Ebeth Ceroniö is a sculptress who resides in South Africa. She has shaped some of the most exquisitely expressive works that I have ever had the pleasure to view. Her sculptures show echoes of Henry Moore, Leonard Baskin and Auguste Rodin to name but a few. However, her pure expression and intimate view of emotions captured in clay are purely her own.
Her strong shapes and bowed shoulders speak of the duality in relationships and the acceptance and denial of roles heaped upon women, shoulders that have to be strong for her children and meek for the men. The defiance of her figures stands on guard while feeding the children in the eternal, maternal movement between compassion and contempt.
I have spoken to her at great lengths about her work and the remembrance of events that get shaped into moulds with some embittered ends.
I find inspiration from the honest portrayal with which she transcends the borders of personality and perception, the way in which she weaves shape and plays with shadows that dance around the figures in positive contrast to the suppleness transfigured from rock-hard clay. This conveys constant motion while remaining perfectly still. It awakens words and emotions in my mind that nudge my heart to play.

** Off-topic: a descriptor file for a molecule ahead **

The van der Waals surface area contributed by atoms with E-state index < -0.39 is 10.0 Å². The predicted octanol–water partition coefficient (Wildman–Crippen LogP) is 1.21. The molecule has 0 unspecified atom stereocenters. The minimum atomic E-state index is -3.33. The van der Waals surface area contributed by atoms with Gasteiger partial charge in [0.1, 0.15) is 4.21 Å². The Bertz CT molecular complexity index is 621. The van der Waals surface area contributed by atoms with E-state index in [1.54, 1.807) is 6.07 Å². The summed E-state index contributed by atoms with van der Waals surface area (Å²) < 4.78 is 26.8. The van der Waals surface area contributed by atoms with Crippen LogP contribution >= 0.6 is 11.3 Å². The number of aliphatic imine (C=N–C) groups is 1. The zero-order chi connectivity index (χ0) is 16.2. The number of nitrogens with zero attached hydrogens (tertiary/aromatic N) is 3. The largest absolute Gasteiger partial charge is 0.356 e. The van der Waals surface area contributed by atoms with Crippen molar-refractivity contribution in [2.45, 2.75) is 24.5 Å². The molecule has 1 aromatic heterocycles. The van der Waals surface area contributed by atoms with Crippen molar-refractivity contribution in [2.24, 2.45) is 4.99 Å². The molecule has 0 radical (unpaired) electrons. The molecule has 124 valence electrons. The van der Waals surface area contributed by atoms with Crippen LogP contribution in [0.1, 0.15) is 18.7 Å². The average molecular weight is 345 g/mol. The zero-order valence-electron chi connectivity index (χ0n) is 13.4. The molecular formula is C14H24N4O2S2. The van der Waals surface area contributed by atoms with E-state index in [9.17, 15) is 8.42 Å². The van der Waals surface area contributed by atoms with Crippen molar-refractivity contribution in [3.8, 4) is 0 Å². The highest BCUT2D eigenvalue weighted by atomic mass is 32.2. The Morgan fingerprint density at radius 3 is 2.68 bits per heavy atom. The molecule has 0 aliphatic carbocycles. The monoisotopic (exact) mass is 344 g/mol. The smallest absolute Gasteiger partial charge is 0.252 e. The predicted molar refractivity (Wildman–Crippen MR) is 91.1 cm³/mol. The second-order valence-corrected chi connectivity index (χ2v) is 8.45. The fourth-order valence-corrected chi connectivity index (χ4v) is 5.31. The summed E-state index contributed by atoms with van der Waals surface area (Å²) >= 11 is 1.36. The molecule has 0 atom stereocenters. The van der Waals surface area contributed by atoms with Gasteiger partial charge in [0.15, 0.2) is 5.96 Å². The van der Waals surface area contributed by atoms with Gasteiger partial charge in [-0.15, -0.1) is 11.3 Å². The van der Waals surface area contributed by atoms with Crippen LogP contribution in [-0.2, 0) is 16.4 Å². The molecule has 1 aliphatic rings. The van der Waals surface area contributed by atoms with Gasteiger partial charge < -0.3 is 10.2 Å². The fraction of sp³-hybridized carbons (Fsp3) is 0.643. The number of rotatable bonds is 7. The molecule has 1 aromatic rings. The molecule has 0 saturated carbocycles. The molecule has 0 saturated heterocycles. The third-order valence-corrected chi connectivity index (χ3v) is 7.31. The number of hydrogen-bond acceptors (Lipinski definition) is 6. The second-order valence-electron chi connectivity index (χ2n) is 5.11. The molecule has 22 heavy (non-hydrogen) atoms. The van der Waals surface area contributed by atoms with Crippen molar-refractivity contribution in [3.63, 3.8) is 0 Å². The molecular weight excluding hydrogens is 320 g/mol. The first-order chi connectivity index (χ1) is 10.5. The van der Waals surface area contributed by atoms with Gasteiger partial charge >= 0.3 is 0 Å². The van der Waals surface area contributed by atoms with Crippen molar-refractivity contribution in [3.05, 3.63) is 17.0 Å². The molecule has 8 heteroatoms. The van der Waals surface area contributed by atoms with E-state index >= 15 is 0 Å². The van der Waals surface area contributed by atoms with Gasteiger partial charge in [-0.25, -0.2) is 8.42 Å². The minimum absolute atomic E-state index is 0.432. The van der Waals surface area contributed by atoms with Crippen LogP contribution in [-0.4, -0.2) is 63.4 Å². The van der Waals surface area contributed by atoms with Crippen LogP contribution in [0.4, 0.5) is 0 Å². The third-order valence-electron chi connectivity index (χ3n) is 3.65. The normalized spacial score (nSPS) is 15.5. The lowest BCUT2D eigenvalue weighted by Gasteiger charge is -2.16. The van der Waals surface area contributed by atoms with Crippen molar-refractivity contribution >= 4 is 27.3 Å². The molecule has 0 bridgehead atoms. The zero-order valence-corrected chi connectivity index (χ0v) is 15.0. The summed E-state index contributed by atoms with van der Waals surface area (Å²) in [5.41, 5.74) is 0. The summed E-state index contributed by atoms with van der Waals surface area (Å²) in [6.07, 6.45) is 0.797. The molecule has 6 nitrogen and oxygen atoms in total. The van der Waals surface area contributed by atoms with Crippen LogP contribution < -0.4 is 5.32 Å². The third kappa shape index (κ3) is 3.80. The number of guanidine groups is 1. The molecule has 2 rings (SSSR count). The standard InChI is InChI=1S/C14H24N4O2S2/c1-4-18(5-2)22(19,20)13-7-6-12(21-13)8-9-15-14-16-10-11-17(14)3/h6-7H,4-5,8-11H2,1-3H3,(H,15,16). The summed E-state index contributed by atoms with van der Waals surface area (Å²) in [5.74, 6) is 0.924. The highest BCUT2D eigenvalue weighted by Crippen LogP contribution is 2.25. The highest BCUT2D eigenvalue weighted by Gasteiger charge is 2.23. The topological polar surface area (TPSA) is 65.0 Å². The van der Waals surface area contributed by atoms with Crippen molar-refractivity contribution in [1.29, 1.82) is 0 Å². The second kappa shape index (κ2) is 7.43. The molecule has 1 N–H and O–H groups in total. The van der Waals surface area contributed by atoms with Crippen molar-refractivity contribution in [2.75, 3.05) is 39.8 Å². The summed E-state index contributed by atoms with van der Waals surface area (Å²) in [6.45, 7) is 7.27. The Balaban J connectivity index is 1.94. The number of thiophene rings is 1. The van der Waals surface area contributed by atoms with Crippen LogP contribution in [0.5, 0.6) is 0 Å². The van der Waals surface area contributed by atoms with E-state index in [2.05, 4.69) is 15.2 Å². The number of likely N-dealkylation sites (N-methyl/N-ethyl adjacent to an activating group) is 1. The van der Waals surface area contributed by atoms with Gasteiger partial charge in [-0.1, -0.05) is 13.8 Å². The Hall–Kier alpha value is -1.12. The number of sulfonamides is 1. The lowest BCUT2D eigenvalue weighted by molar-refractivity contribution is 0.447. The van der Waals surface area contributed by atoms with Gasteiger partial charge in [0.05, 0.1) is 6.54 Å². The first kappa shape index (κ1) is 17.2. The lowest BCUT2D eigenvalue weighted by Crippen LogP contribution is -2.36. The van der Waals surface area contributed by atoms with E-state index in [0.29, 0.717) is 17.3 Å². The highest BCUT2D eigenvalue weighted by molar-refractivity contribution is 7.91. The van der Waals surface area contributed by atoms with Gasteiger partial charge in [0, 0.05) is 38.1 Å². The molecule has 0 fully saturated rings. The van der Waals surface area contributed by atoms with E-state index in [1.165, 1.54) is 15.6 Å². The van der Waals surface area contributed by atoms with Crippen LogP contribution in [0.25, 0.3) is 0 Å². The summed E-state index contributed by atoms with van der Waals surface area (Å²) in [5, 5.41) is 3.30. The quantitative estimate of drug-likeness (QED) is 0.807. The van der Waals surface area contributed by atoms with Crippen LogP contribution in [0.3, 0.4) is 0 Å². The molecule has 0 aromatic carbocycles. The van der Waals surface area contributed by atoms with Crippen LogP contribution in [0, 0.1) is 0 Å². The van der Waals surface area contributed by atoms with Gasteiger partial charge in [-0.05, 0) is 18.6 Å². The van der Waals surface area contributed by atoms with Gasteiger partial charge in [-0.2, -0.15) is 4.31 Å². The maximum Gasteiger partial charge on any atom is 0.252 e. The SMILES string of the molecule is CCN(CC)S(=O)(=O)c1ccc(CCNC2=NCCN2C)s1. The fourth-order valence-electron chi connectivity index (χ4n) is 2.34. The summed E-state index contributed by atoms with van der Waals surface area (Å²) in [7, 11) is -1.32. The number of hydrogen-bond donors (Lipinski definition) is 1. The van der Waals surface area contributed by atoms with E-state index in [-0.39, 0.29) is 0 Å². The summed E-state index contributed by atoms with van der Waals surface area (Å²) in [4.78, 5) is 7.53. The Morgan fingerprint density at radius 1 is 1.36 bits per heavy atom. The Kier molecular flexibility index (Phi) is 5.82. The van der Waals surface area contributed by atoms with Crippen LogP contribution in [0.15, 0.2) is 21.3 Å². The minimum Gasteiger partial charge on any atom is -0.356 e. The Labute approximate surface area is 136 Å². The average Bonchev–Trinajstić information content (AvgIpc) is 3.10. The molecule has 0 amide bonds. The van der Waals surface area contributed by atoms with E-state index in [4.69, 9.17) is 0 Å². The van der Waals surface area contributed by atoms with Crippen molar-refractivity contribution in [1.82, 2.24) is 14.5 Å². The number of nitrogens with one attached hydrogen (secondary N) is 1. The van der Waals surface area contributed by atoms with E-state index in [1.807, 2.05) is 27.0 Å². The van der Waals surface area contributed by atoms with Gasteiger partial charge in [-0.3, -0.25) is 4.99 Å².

The stark terracotta coloured hues allow for no distraction from the monumental forms. They act only as a backdrop for this multi-dimensional, emotional sketch that speaks of triumphs and regrets.
This purity of intent is something most Zen masters spend a lifetime to attain as we aspire to in all our final moments. Can we claim with surety that we have lived our lives honestly when we rely mostly on communication that does very little to portray the deeper meanings of our words? If in all the words we speak we breed only pretence, then is it not a case of, if words are for feelings then feelings are for worse?
I have felt this with Rodin and Giacometti, all in step to mankind’s march along the borders of romance and betrayal. We are awakened by these sensitive souls willing to bare their emotions with lively questions and numerous debates.
We can easily dismiss with what possible motives or justifications we lend, as it is not hard to criticise. I would suggest you don’t look at my words purely in that context. They are after all only words and the meanings I assume to suggest.
Rather take a moment to let your eyes wander across the shapes and planes and distinguish the lines drawn in shadows. How the light that would explain every volume wrought in clay, remarks on the life of the person who distinguishes themselves, not only in showing these emotions but in the brave stance that they take.
I find it truly admirable to share your feelings so openly for the world to judge. Whether or not you like something, your subjective view says a lot more about yourself than it does about the work you are criticising.
Author: Daniel Cornelissen